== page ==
One of the things that Palit brings to the overclocking market is the ability to not only drop superior cooling onto their cards, thanks to the scale of its operation it can redesign the reference PCB and produce its own versions of the cards rather than relying on rebadged, bin-sorted reference cards.
The first thing you'll notice about the Palit GeForce GTX 560 Ti Sonic is the fact that it is so very teeny-tiny.
Compared to the increased scale of Zotac's GeForce GTX 560 Ti AMP! card's redesigned PCB it looks for all the world like a low-end card with an unnecessary cooler strapped to it.
It's still a dual-slot card, but is significantly shorter than even the reference design. Still though Palit has managed to fit a dual-fan cooler onto it to give that stressed GPU some much-needed chilling.
It does come with a pretty healthy overclock on it too. Compared to the 822MHz core clock of the reference design you're looking at 900MHz straight out of the box.
That's not as crazy as the 128MHz boost you get on the Zotac GeForce GTX 560 Ti AMP! but it's still a pretty hefty performance hike.
That's born out by the increased performance in the benchmark tests.
You're looking at around a 10% increase on average across the suite, and considering the GTX 560 Ti Sonic is less than a tenner more expensive than the £199 MSRP of the reference designed cards that's pretty good.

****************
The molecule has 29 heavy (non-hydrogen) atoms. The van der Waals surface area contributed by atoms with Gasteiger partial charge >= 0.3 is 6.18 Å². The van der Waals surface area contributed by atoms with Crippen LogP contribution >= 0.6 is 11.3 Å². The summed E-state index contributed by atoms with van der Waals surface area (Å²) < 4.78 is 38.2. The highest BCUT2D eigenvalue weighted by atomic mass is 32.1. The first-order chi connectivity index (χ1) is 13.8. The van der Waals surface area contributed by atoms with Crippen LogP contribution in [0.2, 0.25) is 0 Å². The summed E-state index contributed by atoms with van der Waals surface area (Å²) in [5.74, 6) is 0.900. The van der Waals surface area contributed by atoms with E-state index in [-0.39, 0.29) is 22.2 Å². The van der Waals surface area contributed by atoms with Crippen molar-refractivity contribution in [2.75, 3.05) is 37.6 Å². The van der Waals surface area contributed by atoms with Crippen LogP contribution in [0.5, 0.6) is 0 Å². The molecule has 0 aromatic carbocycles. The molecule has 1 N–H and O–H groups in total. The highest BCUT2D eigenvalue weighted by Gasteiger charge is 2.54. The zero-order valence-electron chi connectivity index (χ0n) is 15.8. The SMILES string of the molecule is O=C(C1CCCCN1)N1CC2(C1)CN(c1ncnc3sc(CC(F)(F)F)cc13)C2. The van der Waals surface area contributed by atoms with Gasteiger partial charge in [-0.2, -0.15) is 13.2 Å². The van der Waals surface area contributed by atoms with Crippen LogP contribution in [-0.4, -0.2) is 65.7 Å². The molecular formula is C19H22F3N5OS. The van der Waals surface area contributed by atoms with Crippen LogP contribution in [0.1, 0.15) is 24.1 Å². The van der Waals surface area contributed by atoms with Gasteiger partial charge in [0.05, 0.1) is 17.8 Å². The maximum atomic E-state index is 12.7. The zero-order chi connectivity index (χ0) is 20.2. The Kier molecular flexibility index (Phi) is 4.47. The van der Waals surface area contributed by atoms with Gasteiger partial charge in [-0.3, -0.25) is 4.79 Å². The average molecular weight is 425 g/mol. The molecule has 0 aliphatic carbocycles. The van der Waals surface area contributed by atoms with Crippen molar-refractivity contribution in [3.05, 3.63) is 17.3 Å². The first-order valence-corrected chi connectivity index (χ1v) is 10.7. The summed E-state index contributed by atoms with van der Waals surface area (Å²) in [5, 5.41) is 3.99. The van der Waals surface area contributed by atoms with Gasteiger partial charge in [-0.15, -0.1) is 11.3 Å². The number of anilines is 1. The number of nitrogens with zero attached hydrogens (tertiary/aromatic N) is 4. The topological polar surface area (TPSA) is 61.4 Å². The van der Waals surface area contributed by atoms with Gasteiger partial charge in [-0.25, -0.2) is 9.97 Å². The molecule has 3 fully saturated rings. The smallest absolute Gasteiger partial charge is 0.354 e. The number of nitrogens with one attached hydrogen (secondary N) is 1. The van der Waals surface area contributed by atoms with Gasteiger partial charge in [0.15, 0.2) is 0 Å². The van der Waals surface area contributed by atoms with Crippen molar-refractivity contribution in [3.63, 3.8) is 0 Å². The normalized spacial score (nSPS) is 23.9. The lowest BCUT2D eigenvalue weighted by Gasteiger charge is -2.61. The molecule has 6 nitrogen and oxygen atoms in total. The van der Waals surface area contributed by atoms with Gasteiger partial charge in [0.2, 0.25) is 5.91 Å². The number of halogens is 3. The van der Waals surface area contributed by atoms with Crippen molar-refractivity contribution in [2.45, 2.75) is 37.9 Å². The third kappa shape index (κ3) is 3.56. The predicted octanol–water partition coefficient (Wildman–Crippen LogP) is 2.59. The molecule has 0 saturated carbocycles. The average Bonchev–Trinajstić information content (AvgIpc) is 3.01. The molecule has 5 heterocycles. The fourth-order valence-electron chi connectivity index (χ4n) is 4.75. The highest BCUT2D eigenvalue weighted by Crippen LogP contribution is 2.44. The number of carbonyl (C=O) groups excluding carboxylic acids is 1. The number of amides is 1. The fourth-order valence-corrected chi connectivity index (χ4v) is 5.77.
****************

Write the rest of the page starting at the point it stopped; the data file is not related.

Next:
We were hoping that the redesigned PCB and improved cooling solution might enable us to reach the sort of speeds the Zotac AMP! edition is capable of out of the box, unfortunately though the GTX 560 Ti Sonic while operates at 950MHz it is a trifle flaky.
That's a shame for Palit, but it does mean the Zotac card still rules the roost as the best example of the GTX 560 Ti, and almost justifies the price premium it is charging for the privilege.
The Radeon HD 6950 is still a fly in the GTX 560 Ti's overclocked ointment, and it's all down to the BIOS flash that gives the reference Radeon's a transformation into fully fledged HD 6970s.
I've got a feeling AMD might be starting to phase out the dual-BIOS on the Cayman cards to call a halt to the BIOS flashing, but for the moment it's still very much a possibility.
And one hell of a selling point.
The size of the Palit GeForce GTX 560 Ti Sonic is also a selling point. For those with a paucity of space in their chassis this reduced footprint could be a godsend, and should make a good base for a portable LAN rig too.
It's also a very competitive price for an overclocked version. If you can't afford to stretch for the HD 6950 this Sonic edition is a good bet.
It was a bit of a disappointment that we couldn't push it to what seems to be the GTX 560 Ti's maximum of 950MHz, but realistically that's not a huge issue considering the relative price.
For just a little more than the price of the vanilla GTX 560 Ti the Palit Sonic edition represents good value and excellent performance. That said for another tenner you can pick up a Radeon HD 6950 that's ripe for a good ol' flashing.